Outside Finca Dracula with Pat & Casey.

Getting ready to climb Volcan Baru with a group of Volunteers.

Hanging out in Carti, Kuna Yala, waiting for our boat to go to Devil Island.

Exploring Devil Island, view of Dog Island.

Combing the reef and shoreline for cool things.

Sunset - looking at a hut, and toward Dog Island.

Nice Catch!
(Unfortunately, I don't have any pictures from other visitors on this computer, so you'll just have to wait, or visit us on Facebook.)

Ben also flew out of Panama that day, to visit my family in Virginia for a week.  He went back to study and prepare for the LSAT (law school admission test). He had an excellent week hanging out with Nikodemus, eating lots of awesome food, and bragging about it to me everyday.  I was in our community, hanging out with the bugs and soaking in the rain.  Poor me.  :)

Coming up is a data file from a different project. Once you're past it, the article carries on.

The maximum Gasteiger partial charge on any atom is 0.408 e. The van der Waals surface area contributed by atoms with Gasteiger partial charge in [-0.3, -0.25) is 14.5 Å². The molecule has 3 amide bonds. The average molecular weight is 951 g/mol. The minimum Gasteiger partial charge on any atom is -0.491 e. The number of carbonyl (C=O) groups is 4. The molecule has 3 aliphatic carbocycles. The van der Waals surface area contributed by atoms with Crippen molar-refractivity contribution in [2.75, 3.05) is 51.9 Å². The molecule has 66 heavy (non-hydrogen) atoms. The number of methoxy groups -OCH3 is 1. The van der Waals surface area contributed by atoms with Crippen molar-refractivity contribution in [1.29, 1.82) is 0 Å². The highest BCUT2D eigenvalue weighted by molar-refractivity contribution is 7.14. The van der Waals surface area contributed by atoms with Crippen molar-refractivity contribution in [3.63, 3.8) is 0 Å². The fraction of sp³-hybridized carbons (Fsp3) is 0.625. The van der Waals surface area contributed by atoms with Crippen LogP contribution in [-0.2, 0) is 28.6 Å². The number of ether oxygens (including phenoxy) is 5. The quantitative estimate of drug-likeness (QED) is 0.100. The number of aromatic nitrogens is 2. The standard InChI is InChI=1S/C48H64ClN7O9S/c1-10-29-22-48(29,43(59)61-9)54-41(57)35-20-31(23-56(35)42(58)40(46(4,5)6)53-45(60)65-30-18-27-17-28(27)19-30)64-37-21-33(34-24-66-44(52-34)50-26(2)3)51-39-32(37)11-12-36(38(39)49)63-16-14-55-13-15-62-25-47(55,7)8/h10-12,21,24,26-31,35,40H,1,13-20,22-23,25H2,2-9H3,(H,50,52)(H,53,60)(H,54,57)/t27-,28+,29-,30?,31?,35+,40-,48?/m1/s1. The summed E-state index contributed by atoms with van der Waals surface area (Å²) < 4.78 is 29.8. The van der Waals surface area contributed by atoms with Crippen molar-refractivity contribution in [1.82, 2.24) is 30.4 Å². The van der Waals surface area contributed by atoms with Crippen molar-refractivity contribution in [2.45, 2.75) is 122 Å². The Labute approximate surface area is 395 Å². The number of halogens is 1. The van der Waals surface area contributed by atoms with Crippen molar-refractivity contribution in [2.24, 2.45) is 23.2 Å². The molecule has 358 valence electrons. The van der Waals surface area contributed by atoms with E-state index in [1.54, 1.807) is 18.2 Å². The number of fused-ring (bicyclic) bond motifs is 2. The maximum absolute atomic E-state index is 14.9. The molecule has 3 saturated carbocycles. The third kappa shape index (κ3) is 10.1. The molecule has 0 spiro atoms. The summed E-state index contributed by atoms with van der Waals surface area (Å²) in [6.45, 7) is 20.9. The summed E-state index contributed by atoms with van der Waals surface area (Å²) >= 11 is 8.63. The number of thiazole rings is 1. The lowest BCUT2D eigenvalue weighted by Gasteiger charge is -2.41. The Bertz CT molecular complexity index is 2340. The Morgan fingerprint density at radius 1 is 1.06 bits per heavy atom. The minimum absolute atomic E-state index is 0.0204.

When Ben got back, he stayed in Panama to help with a few training activities and then his parents arrived to spend 9 days here!  They flew to David and rented a car to come up the mountain and met up with me in site in time to enjoy a 5-year olds birthday party.  This was the birthday party to beat all Comarca birthday parties!  A significant portion of the town was there, we used a formal agenda, we had special invitees (us), and lots of good food and the biggest pinata I've ever seen!  It was a fun cultural experience for Doc & Meg!  Then, true to our normal hotspots, we hit up Las Lajas, then Boquete where we learned a lot about coffee and then on to Cerro Punta to learn about orchids and to relax!  Ben then headed back across the country (in airplane, lucky duck) with them and then saw them off.